Associated with elements of countercultural norms, the vampire has a tangible effect on the landscapes it inhabits. When feeding, killing, taking blood or hunting, the vampire becomes a siren of imminent death. Its hunting zones then become terminal landscapes because the vampire’s presence comes to represent the potential for death. More disturbingly are the realistic locales that UF authors select for their vampires to emerge from:

Crowded terraced houses blurred into unkempt semis with junk-filled gardens and peeling paintwork. Light spilled around half-closed curtains to pool on the pitted, uneven pavements. Graffiti-scarred tower blocks thrust into the night sky like giant tombstones and here and there houses squatted like waiting nightmares, their windows shuttered with blank steel plates. Sucker town in all its midnight glory. 24

These places in a state of decay are already tainted by the terminal. It is believable that the edges of a city that experience crime and social problems are the perfect hunting grounds for all types of monsters. These terminal landscapes are atmospherically emphasised by the use of dark imagery—the vampires emerge from shadows and out of darkness. They belong to the night—a time considered dichotomous to life and light. UF authors depict their creatures in caverns, sleeping underground (Hamilton) or in abandoned houses surrounded by the ghosts of those they have killed (as in Patricia Briggs’ series Mercy Thompson). For UF, the terminal landscape and undead are irreducibly linked because each functions to further the imagery of the other.

Dresden Files by Jim Butcher.

The terminal landscapes developed in a living city aid in the atmosphere of fear and dread. Many of the liminal spaces are situated in terminal landscapes, which are places in a state of decay or abandoned/forgotten locales. However, unlike the below of a city, a terminal space is implied as any place touched by the dead. This opens up all the traditional safe zones of a city (such as homes, sacred spaces and places of authority) to the threat of the dead, thereby creating invasive terminal landscapes—for who can escape death? The emotional weight of a terminal landscape contributes to the development of UF’s thematic concerns. The physical locales associated with the transition of dying are tinged already with fear and dread. For although people may come to accept death, they have not accepted the process or its presence in modern life. The locales of the dead are touched by a mix of emotional worship, loss and grief. However, the deep pain of loss is often negated by a final acceptance of the permanency of the state. By introducing the undead to such static places, UF authors are subverting and somewhat perverting these places. This creates a terminal landscape of liminality where the end point has become unclear because, even though zombies may be laid to rest and vampires ‘die’ in the day, the mythology of UF allows these creatures to rise again in the same space. This notion evokes an unsettling sense of dread.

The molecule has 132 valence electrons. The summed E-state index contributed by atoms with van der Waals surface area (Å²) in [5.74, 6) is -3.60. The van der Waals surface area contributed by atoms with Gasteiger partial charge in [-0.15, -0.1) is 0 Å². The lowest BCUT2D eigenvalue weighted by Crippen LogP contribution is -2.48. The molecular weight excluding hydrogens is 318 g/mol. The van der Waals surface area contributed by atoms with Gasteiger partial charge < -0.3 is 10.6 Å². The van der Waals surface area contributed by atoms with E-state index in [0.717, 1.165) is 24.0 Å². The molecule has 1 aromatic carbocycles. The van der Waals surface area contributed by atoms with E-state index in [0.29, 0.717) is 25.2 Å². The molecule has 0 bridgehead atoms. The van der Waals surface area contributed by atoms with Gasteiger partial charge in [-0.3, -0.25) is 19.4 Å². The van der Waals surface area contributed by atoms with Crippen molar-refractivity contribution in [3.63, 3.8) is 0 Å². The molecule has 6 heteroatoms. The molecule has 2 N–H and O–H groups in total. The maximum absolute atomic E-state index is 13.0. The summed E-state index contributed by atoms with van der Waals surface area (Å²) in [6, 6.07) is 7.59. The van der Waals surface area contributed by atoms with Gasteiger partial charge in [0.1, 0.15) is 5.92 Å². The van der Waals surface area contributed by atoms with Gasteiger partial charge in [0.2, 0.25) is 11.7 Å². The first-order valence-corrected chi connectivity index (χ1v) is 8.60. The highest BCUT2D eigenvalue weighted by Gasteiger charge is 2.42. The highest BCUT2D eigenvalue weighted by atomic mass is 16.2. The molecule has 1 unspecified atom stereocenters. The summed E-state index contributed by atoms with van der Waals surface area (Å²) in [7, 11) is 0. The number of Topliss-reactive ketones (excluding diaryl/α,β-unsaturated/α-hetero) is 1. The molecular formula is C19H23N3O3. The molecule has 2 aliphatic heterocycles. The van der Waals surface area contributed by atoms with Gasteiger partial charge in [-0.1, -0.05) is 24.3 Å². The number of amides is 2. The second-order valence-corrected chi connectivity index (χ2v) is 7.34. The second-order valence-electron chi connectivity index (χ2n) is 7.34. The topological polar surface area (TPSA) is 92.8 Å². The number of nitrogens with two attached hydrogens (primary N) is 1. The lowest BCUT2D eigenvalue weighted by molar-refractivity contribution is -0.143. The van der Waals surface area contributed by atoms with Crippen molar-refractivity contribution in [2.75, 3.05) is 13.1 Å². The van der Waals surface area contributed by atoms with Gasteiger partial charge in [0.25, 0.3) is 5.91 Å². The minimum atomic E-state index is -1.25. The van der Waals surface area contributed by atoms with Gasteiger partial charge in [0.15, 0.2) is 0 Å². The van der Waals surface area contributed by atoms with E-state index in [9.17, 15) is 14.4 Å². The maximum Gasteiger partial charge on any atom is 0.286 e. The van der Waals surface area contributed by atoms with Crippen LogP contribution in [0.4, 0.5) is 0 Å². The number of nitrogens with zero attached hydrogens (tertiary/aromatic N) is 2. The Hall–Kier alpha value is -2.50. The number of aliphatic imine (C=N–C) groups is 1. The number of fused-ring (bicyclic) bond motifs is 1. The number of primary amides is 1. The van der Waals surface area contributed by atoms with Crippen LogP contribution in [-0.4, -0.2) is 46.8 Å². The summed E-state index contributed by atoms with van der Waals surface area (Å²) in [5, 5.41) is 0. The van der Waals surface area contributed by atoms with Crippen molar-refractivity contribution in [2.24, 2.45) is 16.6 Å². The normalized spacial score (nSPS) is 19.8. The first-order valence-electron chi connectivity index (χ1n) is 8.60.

Shadows in a dark city – what monsters real or imagined do they contain?

The mythos connected to raising the dead already occupies a place of deep unease in Western Christian society. Connected from a Christian view to the story of Jesus and the saints, it appears in UF as a strong perversion of divinity. The other legends of the dead rising commonly used in fiction today derive from Vaudun or voodoo traditions. Every culture, religion and time has a set of beliefs regarding the ability to raise the dead. It is a fundamental desire of humankind to be able to find a way to restore our departed. UF appears to primarily maintain that the ability to raise the dead comes either from the process of vampirism or a personal ability of necromancy. Regardless of a particular UF’s mythology, the result is the presence of the undead, whose very unnaturalness upsets the balance of the world. With a focus on the undead or death in various forms, UF requires the presence of terminal landscapes where characters face horrors dichotomous to natural life. The dread evoked by these places in the reader is furthered by the accompaniment of blood and violence.

For UF characters and readers, the city is now a place of unrelenting fear. The urban landscape are commonly based on, and in, real world cities where the terrible intersects with the everyday. The settings are recognisable to any city-dweller, as are the moments of potential terror, evoking an uneasy anxiety. For what is more terrifying than to realise we might too be victims of the monsters in our city?

Works Cited